If you’re allergic or sensitive to gluten, it makes sense to avoid seitan. But for many of us, the gluten found in whole grains may actually provide a net nutritional benefit. So despite what you may have heard, most people have little reason to fear foods containing gluten.


Like its cousin tempeh, tofu comes from soybeans. In this case, they’re processed, and no longer a whole food. Still, compared with the meat that it replaces, tofu is very healthy. The best tofu for bacon will have a low water content, which generally means you want firm or extra firm tofu. You can squeeze water out by wrapping the tofu block in a towel and placing a weight on top of it.

Pro tip: To create a remarkably spongy base that’s ready to absorb delicious flavors: drain, freeze, then thaw firm tofu in the refrigerator before squeezing out excess water and preparing it for your dish.


Technically not plants, mushrooms can nevertheless be incredibly good for you. And mushrooms have an advantage in the bacon department because of their natural chewiness and umami flavor profile. Check out the mushroom bacon “topper” recipe below.

Banana Peel

Yes, you read that right. It turns out that banana peels themselves are highly nutritious. They’re rich in nutrients like potassium, fiber, essential amino acids, polyunsaturated fats, and antioxidants. And they can make a mean vegan bacon, with the added benefit of having a bunch of bananas to eat as well. Just make sure to get organic bananas if you’re planning on eating the peels because otherwise, you could be facing a nasty dose of pesticides.


Another chewy veggie, eggplant can slice thin and accepts the flavor of whatever marinade it meets. You can bake or air fry eggplant into flexible and crunchy bacon-like strips.

How to Use Vegan Bacon

Now that you’re familiar with the ways to make vegan bacon, let’s talk about how to enjoy it. Here are a few suggestions. They aren’t meant to be exhaustive but are intended to stir your own creativity. After all, if people out there are putting pork bacon into cupcakes, you should be able to think of some “out-there” uses of your own for vegan bacon!

  • Bacon bits – as a topping on salads or over chili or baked potatoes (or sweet potatoes)
  • With breakfast (in a chickpea omelet)
  • In sandwiches and wraps
  • Mixed into a veggie side dish (for example, roasted Brussels sprouts or green beans)
  • As a plant-based pizza topping
  • In a pasta dish
  • In stuffed vegetables like peppers or cabbage
  • In savory pies or hand pies

And Now… The Recipes

If missing the smoky flavor and crunchy texture of traditional bacon is what’s holding you back from going plant-based, then stop what you’re doing and start creating. Smoky Crisp Carrot Bacon provides tons of crunch and is delicious by itself as a snack, alongside a tofu scramble or in a sandwich as a “BLT.”

While Tempeh Bacon isn’t as crunchy, it’s definitely just as tasty, plus it provides plenty of plant-based protein, prebiotic fiber, and lots of phytonutrients that traditional bacon doesn’t provide.

The Mushroom Bacon “Topper” is just one example of the versatility that edible fungi offer. Add it to salads, on avocado toast, or on top of pasta.

Finally, Shiitake Bacon mixed with kale, edamame and pepitas might be one of our favorite combinations of all time. Enjoy it knowing that you’re giving so much goodness to both your body and the planet.

1. Tempeh Bacon

tempeh bacon

This environmentally friendly, protein-rich, and fiber-filled vegan “bacon” is savory, smoky, and satisfying. The trick for getting tempeh to absorb all of the delicious marinade flavors is to steam or boil it first, for about 15 minutes, which softens the tempeh, allowing the marinade to fully absorb. Make a tempeh “BLT” (or “TBLT”) sandwich, add to grain bowls, crumble into salads, enjoy alongside a tofu breakfast scramble, or eat it all by itself as a snack!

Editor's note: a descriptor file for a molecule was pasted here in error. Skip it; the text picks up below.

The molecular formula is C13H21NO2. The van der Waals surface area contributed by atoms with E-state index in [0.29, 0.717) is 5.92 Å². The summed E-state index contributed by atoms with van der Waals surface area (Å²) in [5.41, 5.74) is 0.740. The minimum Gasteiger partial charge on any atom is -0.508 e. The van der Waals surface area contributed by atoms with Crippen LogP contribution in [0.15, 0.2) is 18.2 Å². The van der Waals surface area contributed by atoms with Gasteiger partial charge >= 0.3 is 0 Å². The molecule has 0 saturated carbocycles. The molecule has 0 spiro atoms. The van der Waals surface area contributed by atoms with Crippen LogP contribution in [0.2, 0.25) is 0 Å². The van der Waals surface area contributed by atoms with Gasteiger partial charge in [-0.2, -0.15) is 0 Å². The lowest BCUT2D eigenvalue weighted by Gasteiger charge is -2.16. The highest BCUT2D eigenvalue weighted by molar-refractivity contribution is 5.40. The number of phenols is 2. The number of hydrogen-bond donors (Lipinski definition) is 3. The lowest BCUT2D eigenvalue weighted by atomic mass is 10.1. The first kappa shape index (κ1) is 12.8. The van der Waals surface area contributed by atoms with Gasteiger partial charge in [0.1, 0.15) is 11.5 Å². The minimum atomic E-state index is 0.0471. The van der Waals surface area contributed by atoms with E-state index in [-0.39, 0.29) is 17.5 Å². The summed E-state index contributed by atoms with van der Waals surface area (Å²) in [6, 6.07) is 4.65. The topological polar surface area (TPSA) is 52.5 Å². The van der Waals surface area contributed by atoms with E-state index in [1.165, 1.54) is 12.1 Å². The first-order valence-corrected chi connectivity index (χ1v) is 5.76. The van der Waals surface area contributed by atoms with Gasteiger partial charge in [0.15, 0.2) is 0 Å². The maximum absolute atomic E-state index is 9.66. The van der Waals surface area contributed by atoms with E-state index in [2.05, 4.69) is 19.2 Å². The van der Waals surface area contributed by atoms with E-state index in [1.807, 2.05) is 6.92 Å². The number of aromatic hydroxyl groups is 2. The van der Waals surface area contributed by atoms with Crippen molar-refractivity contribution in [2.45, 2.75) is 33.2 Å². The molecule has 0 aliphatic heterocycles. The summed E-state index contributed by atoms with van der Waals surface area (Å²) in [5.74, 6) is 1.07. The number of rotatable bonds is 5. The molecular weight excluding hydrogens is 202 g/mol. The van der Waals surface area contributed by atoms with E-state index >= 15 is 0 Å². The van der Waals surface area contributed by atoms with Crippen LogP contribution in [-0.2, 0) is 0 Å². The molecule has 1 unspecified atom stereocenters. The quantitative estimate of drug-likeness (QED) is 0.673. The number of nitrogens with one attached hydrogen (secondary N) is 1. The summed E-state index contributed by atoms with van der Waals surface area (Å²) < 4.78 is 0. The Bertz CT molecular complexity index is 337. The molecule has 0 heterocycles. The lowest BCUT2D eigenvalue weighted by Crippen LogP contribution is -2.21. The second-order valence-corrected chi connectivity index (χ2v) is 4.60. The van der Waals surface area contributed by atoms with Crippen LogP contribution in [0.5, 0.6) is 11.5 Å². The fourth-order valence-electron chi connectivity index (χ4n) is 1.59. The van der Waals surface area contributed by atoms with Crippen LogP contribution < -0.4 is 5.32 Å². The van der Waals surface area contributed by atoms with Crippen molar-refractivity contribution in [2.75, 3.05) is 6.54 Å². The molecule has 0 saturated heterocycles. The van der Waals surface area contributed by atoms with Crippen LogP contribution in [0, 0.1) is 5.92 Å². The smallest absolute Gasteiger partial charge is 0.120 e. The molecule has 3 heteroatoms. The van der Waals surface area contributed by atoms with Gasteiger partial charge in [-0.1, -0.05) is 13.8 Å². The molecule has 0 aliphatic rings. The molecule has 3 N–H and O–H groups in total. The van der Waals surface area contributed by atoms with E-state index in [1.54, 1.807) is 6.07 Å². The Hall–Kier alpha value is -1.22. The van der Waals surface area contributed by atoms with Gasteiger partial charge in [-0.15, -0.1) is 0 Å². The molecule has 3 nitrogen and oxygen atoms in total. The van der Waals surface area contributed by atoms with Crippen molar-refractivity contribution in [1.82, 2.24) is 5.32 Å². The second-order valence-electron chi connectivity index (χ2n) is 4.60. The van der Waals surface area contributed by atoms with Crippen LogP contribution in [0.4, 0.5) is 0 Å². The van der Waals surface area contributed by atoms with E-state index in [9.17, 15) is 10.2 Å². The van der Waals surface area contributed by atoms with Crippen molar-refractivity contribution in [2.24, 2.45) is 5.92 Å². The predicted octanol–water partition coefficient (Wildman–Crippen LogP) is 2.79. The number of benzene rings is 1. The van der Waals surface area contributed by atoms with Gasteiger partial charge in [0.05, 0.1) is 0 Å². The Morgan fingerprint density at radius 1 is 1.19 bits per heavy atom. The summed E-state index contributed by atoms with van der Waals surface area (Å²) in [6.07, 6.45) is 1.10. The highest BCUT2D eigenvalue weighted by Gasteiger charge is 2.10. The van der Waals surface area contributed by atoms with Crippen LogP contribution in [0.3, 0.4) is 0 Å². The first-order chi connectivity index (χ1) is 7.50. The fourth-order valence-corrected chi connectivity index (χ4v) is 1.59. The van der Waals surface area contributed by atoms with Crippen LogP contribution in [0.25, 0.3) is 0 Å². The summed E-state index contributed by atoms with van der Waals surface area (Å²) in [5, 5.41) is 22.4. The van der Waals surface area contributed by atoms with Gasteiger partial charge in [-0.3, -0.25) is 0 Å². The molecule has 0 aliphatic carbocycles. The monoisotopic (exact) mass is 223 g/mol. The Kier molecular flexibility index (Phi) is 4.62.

2. Smoky Crisp Carrot Bacon

smoky crisp carrot bacon on plate

Crispy, smoky, and nutritious! That describes carrot bacon — it has the crunch and flavor yet none of the environmental impacts of traditional bacon (bonus points if the carrots are coming directly from your very own garden!). This dish is a fun, simple, and delicious way to use carrots in your kitchen.

3. Mushroom Bacon “Topper”

mushroom bacon topper with salad in bowl

Thinly sliced shiitake mushrooms baked in a smoky marinade transform into a tasty “bacon” that is fabulous on pasta, salads, and more. Plus, unlike traditional bacon, shiitake mushrooms are low in calories and packed with nutrition — providing vitamins, minerals, and other health-promoting compounds.

4. Warm Kale Edamame Salad with Shiitake Bacon and Toasted Pepitas

warm kale edamame salad with shiitake bacon

Adding vegan bacon to your salad can elevate it from simple and satisfying to wow! Shiitake bacon is bursting with flavor and complements the kale and edamame perfectly for a light, but oh-so-satisfying meal. Not to mention they all bring plant-powered nutrients that are healing and nourishing to us as well as the planet.

5. Carrot Bacon “BLT”

carrot bacon blt

This tasty take on a “BLT” has all the flavor, crunch, AND nutrition without the environmental impact of traditional bacon. What’s more, it’s so simple! Pile it high with lettuce and tomato or add your own spin by adding other veggies like radish, sprouts, or sliced roasted beets. Make it your own and know that you’re doing your body, and the planet, a lot of good.

Bring Home the (Plant-Based) Bacon

woman holding grocery bag and carrots Ivanova

Bacon is hugely popular, but it comes with a heaping side of animal cruelty, harmful environmental effects, and health concerns. Luckily, you can still enjoy similar versatility and deliciousness with vegan and plant-based versions. There are many plant-based foods that you can turn into bacon alternatives. So have fun and enjoy the recipes!

Tell us in the comments

  • Have you tried vegan bacon? What did you think?
  • What’s one recipe for vegan bacon that you’d like to try?
  • What dishes can you add vegan bacon to?